Ginger? Snap! Here’s how to grow it easily in Georgia

From late March through April, it's time to bury a hunk of organic ginger

Growing ginger in Georgia

Photograph by Martin Harvey/The Image Bank/Getty Images

Garden Variety is an occasional column about growing plants without grief.

As Georgia’s weather starts its spring ascent toward another sweltering summer, it’s time to plant ginger.

There’s usually just enough hot weather in metro Atlanta to coax out the tropical plant’s tall, glossy crowns of leaves and trigger its tasty underground growth.

Start in late March or any time in April with a hunk of organic ginger. That hunk is an underground growth called a rhizome, which tunnels just under the surface of the dirt, splitting all the way into new, delicious, gnarly fingers.

A cut-up ginger finger from the kitchen counter is fine to take to the garden if it’s still at least two inches long—so is a piece from the grocery store. Look for shiny nubs poking off the ginger or a claw-like sprout. That’s where new leaves and stems will emerge. (Splurge on organic: Conventional ginger may have been sprayed with chemicals to stop growth.)

Break up a big multi-fingered rhizome into separate lobes at the narrow parts using your hands or a knife. Plant each one six or so inches apart. Bury the hunks about an inch deep, nub sides up, in the best dirt you have, in the sunniest, hottest, wettest spot you can find. This family of plants comes from places like Indonesia and south India, so you’ll need to channel those climates.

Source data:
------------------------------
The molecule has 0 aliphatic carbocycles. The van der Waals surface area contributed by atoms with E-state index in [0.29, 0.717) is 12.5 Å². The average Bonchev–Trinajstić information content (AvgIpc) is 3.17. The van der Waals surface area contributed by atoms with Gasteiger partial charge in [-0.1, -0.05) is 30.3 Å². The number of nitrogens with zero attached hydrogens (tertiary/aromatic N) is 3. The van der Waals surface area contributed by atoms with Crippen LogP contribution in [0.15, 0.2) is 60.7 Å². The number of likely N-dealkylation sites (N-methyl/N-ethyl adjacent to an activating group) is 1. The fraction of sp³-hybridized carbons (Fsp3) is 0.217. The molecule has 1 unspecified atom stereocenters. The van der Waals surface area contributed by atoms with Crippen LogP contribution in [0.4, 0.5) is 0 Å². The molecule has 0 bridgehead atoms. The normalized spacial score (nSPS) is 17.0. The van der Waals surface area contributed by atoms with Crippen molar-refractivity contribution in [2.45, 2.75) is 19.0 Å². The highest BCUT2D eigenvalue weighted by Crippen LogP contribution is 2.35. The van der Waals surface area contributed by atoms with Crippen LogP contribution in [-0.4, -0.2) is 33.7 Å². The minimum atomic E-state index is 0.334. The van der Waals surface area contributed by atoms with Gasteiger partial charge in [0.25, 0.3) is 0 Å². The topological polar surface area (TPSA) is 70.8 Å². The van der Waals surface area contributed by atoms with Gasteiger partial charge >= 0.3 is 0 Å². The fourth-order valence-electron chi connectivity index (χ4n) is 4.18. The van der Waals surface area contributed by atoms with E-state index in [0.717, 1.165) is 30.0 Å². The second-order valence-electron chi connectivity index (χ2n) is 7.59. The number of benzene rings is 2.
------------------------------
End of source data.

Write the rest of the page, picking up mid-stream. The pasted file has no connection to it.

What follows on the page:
Try a place near where a gutter downspout dumps water or where an air conditioner drips condensate. It’s kind of hard to overwater a tropical plant. And this one gets dug up in winter, so it’s not going to interfere with drainage. Cover the ginger bed with pine straw, mulch, or leaves to help the soil stay damp. It’s okay to buy dirt from the store if your yard dirt is hard to dig.

There’s not enough light indoors for this plant to thrive. A pot on a sunny porch is fine, but it’s got to stay watered.

Then wait.

If the ginger is getting the light, water, and soil that it wants, a spear of stem and leaf will start to poke out of the ground in a few weeks. In a few months, the plant will be about three feet tall. The rhizome will be spreading underneath.

Start watching the weather around mid-October—that’s when metro Atlanta can start to expect weather cold enough to kill tropical plants. Dig up your ginger before the temperature dips below freezing.

Dust away dirt, cut away leaves and stems, and see what’s left—hopefully a hunk of ginger, just in time for pumpkin pie weather.